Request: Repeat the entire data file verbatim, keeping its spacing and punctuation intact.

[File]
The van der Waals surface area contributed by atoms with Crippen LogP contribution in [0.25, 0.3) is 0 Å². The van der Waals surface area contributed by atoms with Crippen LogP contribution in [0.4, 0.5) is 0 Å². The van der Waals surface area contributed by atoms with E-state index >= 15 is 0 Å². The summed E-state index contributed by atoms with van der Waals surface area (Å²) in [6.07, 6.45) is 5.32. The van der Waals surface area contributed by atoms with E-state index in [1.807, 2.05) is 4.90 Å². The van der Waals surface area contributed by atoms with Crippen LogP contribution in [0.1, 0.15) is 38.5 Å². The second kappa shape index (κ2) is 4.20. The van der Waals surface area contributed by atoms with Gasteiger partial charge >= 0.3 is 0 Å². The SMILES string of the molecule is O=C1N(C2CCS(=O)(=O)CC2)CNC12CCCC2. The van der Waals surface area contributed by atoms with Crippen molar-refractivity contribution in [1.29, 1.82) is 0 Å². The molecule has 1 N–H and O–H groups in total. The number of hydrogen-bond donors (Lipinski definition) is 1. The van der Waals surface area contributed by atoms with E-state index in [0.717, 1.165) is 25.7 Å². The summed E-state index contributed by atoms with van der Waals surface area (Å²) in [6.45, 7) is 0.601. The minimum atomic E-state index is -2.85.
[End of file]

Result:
The van der Waals surface area contributed by atoms with Crippen LogP contribution in [0.25, 0.3) is 0 Å². The van der Waals surface area contributed by atoms with Crippen LogP contribution in [0.4, 0.5) is 0 Å². The van der Waals surface area contributed by atoms with E-state index >= 15 is 0 Å². The summed E-state index contributed by atoms with van der Waals surface area (Å²) in [6.07, 6.45) is 5.32. The van der Waals surface area contributed by atoms with E-state index in [1.807, 2.05) is 4.90 Å². The van der Waals surface area contributed by atoms with Crippen LogP contribution in [0.1, 0.15) is 38.5 Å². The second kappa shape index (κ2) is 4.20. The van der Waals surface area contributed by atoms with Gasteiger partial charge >= 0.3 is 0 Å². The SMILES string of the molecule is O=C1N(C2CCS(=O)(=O)CC2)CNC12CCCC2. The van der Waals surface area contributed by atoms with Crippen molar-refractivity contribution in [1.29, 1.82) is 0 Å². The molecule has 1 N–H and O–H groups in total. The number of hydrogen-bond donors (Lipinski definition) is 1. The van der Waals surface area contributed by atoms with E-state index in [0.717, 1.165) is 25.7 Å². The summed E-state index contributed by atoms with van der Waals surface area (Å²) in [6.45, 7) is 0.601. The minimum atomic E-state index is -2.85.